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    WorkNet teams dig in to make changes

    Two groups take on the task of turning things around at the agency, and a new chief financial officer is named.

    By LISA GREENE, Times Staff Writer
    © St. Petersburg Times
    published October 26, 2002

    Efforts to fix problems at the county's troubled welfare and job placement agency increased this week, as Pinellas County Administrator Steve Spratt pulled together a team of staffers from other departments to help make changes.

    The team helping WorkNet Pinellas will include an executive on loan from the state's work force agency.

    "The County Commission and WorkNet Board should appreciate that county staff has aggressively and thoroughly investigated complaints, and proactively analyzed financial reporting to detect problems earlier rather than later," Spratt wrote to commissioners and board members.

    Also this week, WorkNet's director, Bonnie Moore, said a new chief financial officer has been found to replace the previous director, who was fired. And a committee of WorkNet board members that will look into the agency's problems held its first meeting.

    Some county commissioners and Leroy Sullivan, chairman of the WorkNet board, praised the formation of the new team.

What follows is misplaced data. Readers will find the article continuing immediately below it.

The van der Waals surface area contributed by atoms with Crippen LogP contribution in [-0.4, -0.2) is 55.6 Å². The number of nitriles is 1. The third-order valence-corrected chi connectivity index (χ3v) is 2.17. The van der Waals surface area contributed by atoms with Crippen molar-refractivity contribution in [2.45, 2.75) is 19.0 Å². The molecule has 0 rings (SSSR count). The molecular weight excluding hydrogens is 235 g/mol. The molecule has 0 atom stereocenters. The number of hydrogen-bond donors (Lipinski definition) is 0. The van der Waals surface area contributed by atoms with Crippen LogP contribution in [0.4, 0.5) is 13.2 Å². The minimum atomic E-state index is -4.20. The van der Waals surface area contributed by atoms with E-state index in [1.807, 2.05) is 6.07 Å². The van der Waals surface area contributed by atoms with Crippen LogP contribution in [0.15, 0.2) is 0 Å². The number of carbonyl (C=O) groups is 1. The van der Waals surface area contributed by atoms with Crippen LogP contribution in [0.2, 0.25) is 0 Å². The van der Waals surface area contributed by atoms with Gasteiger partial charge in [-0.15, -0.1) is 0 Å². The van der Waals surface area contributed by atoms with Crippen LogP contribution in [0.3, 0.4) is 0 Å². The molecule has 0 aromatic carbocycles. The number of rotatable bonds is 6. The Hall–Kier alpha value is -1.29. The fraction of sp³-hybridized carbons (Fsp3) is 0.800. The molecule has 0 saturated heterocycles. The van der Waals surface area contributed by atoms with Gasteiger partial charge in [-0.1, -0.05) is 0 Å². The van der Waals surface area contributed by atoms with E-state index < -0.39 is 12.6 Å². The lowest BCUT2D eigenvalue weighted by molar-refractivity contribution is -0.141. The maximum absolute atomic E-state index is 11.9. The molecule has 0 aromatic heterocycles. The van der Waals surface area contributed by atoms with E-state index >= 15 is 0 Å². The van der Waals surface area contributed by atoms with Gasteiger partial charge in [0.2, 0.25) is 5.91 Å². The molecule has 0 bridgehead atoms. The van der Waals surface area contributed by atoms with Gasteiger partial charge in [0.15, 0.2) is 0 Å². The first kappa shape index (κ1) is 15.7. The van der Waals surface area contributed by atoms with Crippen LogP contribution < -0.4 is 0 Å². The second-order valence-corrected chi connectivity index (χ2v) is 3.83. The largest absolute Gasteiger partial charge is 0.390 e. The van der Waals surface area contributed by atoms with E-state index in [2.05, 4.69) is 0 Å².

"I think it's a good idea to get highly trained staff . . . to try to get a handle on what seems to be an ever-increasing number of issues," said County Commissioner Ken Welch, who also is vice chairman of the WorkNet board.

    County Commissioner John Morroni said the move is another example of Spratt's fix-it mentality to "improve our problems and make them go away.

    "He's come into so many issues. This is a step in the right direction."

    Those issues include a series of anonymous letters targeting Bonnie Moore, WorkNet's executive director; an Office of Human Rights report that said black employees are paid less than white colleagues; questions about preferential treatment in how a contract was awarded to a St. Petersburg church; and a report last week from county finance experts about serious bookkeeping problems at the agency.

    Some of those problems were because the agency's former chief financial officer, Kelly Brady, neglected her duties, county officials said. Brady was fired a few months ago after county officials said she falsely claimed to have a college degree.

    The new chief financial officer will be Ed Peachy, who now holds the same position for a workforce board in Ocala, Moore said Friday.

    Also Friday, the WorkNet board's new committee met. Committee members discussed how to handle future anonymous letters and whether Pinellas County should continue to manage WorkNet operations.

    Some board members said that the letters have received too much attention and that future such letters should be handled the same way that other letters to the county are treated. One board member said he understood other departments throw away such letters.

    While there is no formal policy, Spratt said that letters with specific allegations are investigated and that as public records, they are not thrown away.

    Board members also talked about whether the WorkNet board should be independent of the county. Some said county rules about competitive bidding and board approvals have made WorkNet's job more difficult.

    "The only reason this board is having to (ask for bid proposals) is because it's a county requirement," Sullivan said. "The county is a hired hand, my friends."

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